I just bought something new for my patio and its a solar powered shed light but I am using it in my outdoor gazebo to light up the BBQ for those nights you have a craving for BBQ food. In the passed few years the technology is getting better and better with the lights getting brighter and cheaper.

Solar has turned into something good these days. So from the garden to my trailer, I plan to take a closer look at solar and see where I can stay off grid when I am away from home yet still stay connected - if you know what I mean.

Solar Kits on Amazon

Sunforce 50048 60W Solar Charging Kit
Sunforce 50048 60W Solar Charging Kit

One of many kits you can get off of Amazon. Compare prices of components first before buying a kit.

Ramsond 100 Watt 100w W Monocrystalline Photovoltaic PV Solar Panel Module 12V Battery Charging
Ramsond 100 Watt 100w W Monocrystalline Photovoltaic PV Solar Panel Module 12V Battery Charging

This one seems to be a better deal for dollar per Watt. Again compare components.Here 's a hefty one.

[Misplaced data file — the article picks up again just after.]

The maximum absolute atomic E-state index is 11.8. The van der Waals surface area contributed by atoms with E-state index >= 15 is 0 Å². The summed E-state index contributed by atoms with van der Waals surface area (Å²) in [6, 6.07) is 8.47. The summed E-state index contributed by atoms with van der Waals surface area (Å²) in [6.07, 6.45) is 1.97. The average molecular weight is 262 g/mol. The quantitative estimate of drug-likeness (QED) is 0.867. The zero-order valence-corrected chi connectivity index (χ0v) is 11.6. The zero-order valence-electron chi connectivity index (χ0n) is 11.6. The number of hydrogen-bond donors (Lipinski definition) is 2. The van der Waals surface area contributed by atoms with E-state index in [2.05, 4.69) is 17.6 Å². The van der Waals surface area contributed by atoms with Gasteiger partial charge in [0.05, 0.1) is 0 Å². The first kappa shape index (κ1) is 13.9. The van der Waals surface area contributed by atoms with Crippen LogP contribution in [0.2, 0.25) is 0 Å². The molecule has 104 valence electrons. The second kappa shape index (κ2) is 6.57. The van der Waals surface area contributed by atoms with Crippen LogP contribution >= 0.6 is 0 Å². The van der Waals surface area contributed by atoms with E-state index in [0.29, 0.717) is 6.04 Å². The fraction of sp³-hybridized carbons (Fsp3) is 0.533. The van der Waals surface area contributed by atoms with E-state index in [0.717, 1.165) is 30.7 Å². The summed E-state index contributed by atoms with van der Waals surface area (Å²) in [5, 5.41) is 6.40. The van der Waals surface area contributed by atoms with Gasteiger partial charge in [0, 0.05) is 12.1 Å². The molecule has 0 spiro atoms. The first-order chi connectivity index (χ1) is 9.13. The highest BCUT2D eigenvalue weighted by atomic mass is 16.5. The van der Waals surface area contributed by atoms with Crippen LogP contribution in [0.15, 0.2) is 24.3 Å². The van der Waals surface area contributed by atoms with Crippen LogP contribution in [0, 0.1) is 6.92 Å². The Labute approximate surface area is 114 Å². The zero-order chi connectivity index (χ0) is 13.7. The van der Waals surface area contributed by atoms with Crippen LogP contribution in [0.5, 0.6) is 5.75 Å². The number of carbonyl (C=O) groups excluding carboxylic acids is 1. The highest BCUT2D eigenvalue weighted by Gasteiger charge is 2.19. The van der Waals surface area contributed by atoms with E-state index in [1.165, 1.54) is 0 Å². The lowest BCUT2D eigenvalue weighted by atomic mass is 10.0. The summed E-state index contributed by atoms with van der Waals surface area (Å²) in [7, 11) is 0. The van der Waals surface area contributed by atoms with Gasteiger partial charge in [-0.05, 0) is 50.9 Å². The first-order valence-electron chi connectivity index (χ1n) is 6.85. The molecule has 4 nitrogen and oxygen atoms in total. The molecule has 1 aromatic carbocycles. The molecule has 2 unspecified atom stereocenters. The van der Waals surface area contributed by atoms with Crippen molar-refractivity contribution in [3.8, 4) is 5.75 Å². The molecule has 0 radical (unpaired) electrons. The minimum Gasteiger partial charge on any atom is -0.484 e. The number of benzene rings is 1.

Sunforce 37126 260W Crystalline Solar Kit
Sunforce 37126 260W Crystalline Solar Kit

Here's a hefty kit good enough to power an RV or small cabin.


Make Your Own Portable Solar Power Generator

Here is a overview or collection of parts for a portable solar power generator. I don't go into detail here as I plan to go into further details in their own sections that I can update as I generate more info.

  1. Solar panels.

    How portable do you want to make this? How big? How much power do you need? Answer these questions before you pick you solar panels. There are many type of panels from the rigid crystalline PV panels to flexible panels that can be rolled up to transport.

  2. Charge Controller

    This part of the puzzle takes the power from the panels and channels it into the batteries. It prevents the batteries from being over-charged and being damaged. Quality is important here. You can cheap out on solar panels but the charge controller is important.